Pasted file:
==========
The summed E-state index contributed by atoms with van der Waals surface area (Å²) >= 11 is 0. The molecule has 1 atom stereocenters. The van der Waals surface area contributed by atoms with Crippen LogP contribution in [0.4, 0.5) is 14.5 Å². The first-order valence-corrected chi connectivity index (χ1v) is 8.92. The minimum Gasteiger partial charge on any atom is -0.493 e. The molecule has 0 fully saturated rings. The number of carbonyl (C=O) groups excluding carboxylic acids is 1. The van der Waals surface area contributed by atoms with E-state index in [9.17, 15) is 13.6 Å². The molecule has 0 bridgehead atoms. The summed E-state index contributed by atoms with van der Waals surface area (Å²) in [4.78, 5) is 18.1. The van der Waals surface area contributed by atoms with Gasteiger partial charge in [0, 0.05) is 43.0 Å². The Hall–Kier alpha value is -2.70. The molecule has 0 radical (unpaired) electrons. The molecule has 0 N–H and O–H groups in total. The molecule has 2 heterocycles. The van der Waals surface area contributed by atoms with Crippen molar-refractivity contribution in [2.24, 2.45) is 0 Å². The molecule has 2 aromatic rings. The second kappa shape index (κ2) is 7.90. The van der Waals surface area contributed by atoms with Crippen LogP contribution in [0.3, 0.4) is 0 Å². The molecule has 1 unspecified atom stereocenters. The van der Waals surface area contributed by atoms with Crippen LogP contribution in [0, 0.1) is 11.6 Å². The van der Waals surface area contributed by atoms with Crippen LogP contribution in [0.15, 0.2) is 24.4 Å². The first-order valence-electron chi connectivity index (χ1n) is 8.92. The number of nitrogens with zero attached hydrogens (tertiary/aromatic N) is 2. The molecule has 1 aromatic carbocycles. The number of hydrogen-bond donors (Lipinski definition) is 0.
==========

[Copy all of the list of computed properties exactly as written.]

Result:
The summed E-state index contributed by atoms with van der Waals surface area (Å²) >= 11 is 0. The molecule has 1 atom stereocenters. The van der Waals surface area contributed by atoms with Crippen LogP contribution in [0.4, 0.5) is 14.5 Å². The first-order valence-corrected chi connectivity index (χ1v) is 8.92. The minimum Gasteiger partial charge on any atom is -0.493 e. The molecule has 0 fully saturated rings. The number of carbonyl (C=O) groups excluding carboxylic acids is 1. The van der Waals surface area contributed by atoms with E-state index in [9.17, 15) is 13.6 Å². The molecule has 0 bridgehead atoms. The summed E-state index contributed by atoms with van der Waals surface area (Å²) in [4.78, 5) is 18.1. The van der Waals surface area contributed by atoms with Gasteiger partial charge in [0, 0.05) is 43.0 Å². The Hall–Kier alpha value is -2.70. The molecule has 0 radical (unpaired) electrons. The molecule has 0 N–H and O–H groups in total. The molecule has 2 heterocycles. The van der Waals surface area contributed by atoms with Crippen molar-refractivity contribution in [2.24, 2.45) is 0 Å². The molecule has 2 aromatic rings. The second kappa shape index (κ2) is 7.90. The van der Waals surface area contributed by atoms with Crippen LogP contribution in [0.3, 0.4) is 0 Å². The molecule has 1 unspecified atom stereocenters. The van der Waals surface area contributed by atoms with Crippen LogP contribution in [0, 0.1) is 11.6 Å². The van der Waals surface area contributed by atoms with Crippen LogP contribution in [0.15, 0.2) is 24.4 Å². The first-order valence-electron chi connectivity index (χ1n) is 8.92. The number of nitrogens with zero attached hydrogens (tertiary/aromatic N) is 2. The molecule has 1 aromatic carbocycles. The number of hydrogen-bond donors (Lipinski definition) is 0.